Most of my equine first dates were somewhere in the middle of those extremes, of course. But regardless of how much obvious prep the horse had gotten, I always assumed I was looking at the horse on his very best day, and kept in mind that if I didn’t want to own the exact horse I was sitting on, then I shouldn’t buy him. Granted, greenies got something of a pass on this, but I wasn’t looking for a project guy.
Going into each new date, I reminded myself that he was probably on his very best behavior. And when Advertising Guy downgraded things from meeting halfway at a restaurant to “how about you pick up some takeout and come over to my place,” instead of thinking “Aw, he’s cute. He just needs a tune up,” I kept looking. So I pre-shopped, I test rode, and I even flirted with a couple of trial periods, until finally I discovered that in dating, as in horse shopping:
Sometimes you get lucky.
Just like I’ve been know to browse the Verden sale website and watch the elite auctions streaming online, looking at the gorgeous creatures I can’t afford, I had checked out this one guy’s ad a couple of times and let myself do a little drooling. He was hubba-hubba handsome and a few years younger than me, with a bonus side of smarts, and had even owned an Appy as a kid out west. I hadn’t emailed, though, because I knew darn well that I couldn’t afford a fancy warmblood with all the bells and whistles. Then one day his profile picture showed up in my in-box, along with a nice note. And I went: Wait. What?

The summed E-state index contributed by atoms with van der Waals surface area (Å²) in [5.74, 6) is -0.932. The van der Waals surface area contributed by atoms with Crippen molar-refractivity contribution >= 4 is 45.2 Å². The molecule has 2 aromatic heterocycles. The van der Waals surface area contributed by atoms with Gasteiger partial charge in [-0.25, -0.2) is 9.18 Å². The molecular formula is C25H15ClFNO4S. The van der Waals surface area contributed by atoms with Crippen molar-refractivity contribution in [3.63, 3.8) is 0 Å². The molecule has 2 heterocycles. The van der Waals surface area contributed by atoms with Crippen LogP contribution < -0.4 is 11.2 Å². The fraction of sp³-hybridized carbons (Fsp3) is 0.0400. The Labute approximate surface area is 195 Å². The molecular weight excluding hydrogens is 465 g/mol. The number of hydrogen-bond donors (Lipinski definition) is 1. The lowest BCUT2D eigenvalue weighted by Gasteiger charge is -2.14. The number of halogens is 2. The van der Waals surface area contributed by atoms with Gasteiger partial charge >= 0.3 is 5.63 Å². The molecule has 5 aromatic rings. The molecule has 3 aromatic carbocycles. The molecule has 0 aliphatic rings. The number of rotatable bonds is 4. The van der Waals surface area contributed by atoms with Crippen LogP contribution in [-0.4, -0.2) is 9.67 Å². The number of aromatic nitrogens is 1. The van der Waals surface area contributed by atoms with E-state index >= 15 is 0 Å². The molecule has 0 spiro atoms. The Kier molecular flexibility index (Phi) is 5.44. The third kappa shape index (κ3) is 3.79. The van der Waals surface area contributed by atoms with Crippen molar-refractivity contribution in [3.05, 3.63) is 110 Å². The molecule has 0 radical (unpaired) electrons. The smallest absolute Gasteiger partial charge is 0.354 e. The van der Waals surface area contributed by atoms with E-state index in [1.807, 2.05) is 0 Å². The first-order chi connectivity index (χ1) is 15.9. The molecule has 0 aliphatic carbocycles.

It turned out he was looking for the exact right match, not necessarily the highest price, and he liked my wanted ad. He wasn’t looking to step down from the big ring, so much as step sideways out of the high-pressure show barns of city dating, and into a more kid-friendly, family-oriented place where he’d also get to trail ride and snooze in the sun. His videos looked great, his show record checked out, and when it came time for the test ride, he even turned out to be all of the 6’3” he had claimed in the ad. And … well, let’s just say I was ready to put down my deposit after that first half hour in the saddle. Because when the match is right, it’s right. And in this case, I won’t be looking to resell.
The moral of the story? Maybe it’s that while it can get expensive and time consuming to try lots of horses, it’s important to keep looking until you find the right one. Caveat emptor. Objects in the mirror may be closer than they appear. Watch out for that tree in the middle of the jumper ring. And most of all, remember that you’re not alone, even though these can be strangely lonely experiences. Sure, your friends, families and riding buddies like to chime in on your choices (do they ever!) but in the end, it’s your decision. So good luck, have fun with it, use the things you’ve learned from your horse. And when in doubt, kick on!
Author Jesse Hayworth’s years of horse-shopping stood her in good stead when online dating and she found her soulmate. Now married, she writes “quirky country comfort reads for romance lovers.”